KPMG leaders on Saudi's Q3 banking sector performance

14 December 2020 3 min. read

KPMG Saudi banks has released the third quarter edition of its ‘Banking Pulse’, a quarterly study that sheds lights on the key trends and financial developments in the Kingdom’s banking industry. KPMG leaders Khalil Ibrahim Al Sedais and Ovais Shahab reflect on the key findings.

Despite the Covid-19 induced downturn, the lending space in the Saudi banking sector has continued to book growth, in particular in the mortgage financing segment. “This is an endorsement of the housing demand in the country and testament of government support measures,” said Khalil Ibrahim Al Sedais, Managing Partner of KPMG’s office in Riyadh.

Over the past months, house ownership levels in Saudi Arabia climbed well over 50%, “which was previously identified as a milestone point by the end of FY 2020 as part of the Vision 2030,” explained Al Sedais. “So in essence, the mortgage loan books across the banking sectors witnessed a period-on-period double-digit growth during the nine months ended September 30, 2020.”

Khalil Ibrahim Al Sedais and Ovais Shahab, KPMG

The overall loan growth contributed towards a total asset increase of 9.8% since December 2019 reaching to SAR 2,686 billion ($716.17 billion). Meanwhile, the customer deposit base grew by around 3% as compared to Q2 2020 and 6% as compared to FY2019, closing at SAR 1,912 billion ($509.80 billion). 


Overall net profitability for the nine months period (excluding goodwill impairment in SABB) has “understandably declined” said Al Sedais, by 6% for the year to date period relative to corresponding period of FY 2019. Ovais Shahab, Head of Financial Services at KPMG in Saudi Arabia, said this was mainly the result of “higher than expected credit losses of SR 12 billion”, which represents a period-on-period increase of 41%.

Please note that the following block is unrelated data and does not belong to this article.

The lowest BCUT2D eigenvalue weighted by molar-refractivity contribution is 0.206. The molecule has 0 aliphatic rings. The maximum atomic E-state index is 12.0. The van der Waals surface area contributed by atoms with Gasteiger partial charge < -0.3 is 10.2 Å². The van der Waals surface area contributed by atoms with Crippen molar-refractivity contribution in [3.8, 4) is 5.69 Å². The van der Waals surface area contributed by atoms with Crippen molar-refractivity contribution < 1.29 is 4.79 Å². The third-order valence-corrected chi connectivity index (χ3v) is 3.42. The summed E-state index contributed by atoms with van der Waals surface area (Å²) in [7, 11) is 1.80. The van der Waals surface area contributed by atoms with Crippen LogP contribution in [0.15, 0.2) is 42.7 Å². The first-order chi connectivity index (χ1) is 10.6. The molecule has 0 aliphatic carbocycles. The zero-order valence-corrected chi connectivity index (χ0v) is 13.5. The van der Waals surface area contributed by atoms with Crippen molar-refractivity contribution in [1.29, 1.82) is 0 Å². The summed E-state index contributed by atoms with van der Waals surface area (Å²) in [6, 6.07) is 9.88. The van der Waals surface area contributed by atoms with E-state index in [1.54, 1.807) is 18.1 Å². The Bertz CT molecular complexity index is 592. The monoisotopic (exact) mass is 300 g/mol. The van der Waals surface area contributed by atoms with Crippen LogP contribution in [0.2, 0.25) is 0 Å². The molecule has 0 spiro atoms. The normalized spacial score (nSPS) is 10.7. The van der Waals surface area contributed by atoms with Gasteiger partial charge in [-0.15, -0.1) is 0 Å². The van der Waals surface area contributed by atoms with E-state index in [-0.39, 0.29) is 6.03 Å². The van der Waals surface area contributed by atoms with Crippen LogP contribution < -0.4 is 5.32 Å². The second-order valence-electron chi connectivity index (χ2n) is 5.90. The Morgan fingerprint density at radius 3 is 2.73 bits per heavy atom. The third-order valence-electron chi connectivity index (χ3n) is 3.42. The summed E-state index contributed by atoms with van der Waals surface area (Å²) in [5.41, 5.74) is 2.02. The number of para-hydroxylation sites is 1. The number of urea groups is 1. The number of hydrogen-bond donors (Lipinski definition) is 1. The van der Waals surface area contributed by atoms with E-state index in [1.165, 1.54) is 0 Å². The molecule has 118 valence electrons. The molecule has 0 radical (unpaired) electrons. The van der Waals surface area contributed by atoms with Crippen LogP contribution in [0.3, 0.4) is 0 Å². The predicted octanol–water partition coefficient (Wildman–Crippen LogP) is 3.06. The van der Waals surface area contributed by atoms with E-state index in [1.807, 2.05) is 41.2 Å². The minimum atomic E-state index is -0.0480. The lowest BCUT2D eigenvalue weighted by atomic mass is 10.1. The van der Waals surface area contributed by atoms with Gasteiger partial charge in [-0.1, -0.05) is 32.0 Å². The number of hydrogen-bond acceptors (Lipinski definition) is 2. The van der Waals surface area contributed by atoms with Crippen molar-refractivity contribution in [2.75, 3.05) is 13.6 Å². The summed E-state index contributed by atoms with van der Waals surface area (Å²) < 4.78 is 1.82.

Facing a challenging economic backdrop, a growing number of business and households are defaulting on their payments, forcing banks to ramp up their non-performing loans portfolio, and in some cases, even write off some of their investments entirely.

According to Shahab, banks are struggling with this process , because “the process of loss quantification continues to be a challenge in the absence of ‘days past due (dpd) backstops’ for facilities subject to payment holiday and useful qualitative information of borrowers in general.”


KPMG’s report further takes note of a major deal that is unfolding in the Kingdom, with the formal agreement between NCB and SAMBA set to create Saudi Arabia’s largest lender in asset value. “This bodes well for the merging entities… [they will be able to] leverage the experience of SABB and Alawwal Bank and focus on cost and revenue synergies,” said Shahab. 

Realising those will however require “timely and effective stakeholder engagement as well as pre-merger planning”, he added.


The report states that the Saudi banking sector in the third quarter of 2020 experienced a range of regulatory changes, including the value-added tax (VAT) reforms and the institutionalisation of the real estate transaction tax (RETT). Commenting on RETT, Al Sedais said: ““Retail property buyers have welcomed the step-down of the tax rate from 15% back to 5% being a non-claimable component of purchase cost in general.” 


Finally, the KPMG study puts a lens on Environmental, Social and Corporate Governance (ESG), stating that banks in Saudi Arabia are becoming more conscious about their standing with regards to ESG. “With evolving customer and investors expectations, ESG is here to stay and as a result, the topic is rising on the agendas of executives at regulators,” said Shahab.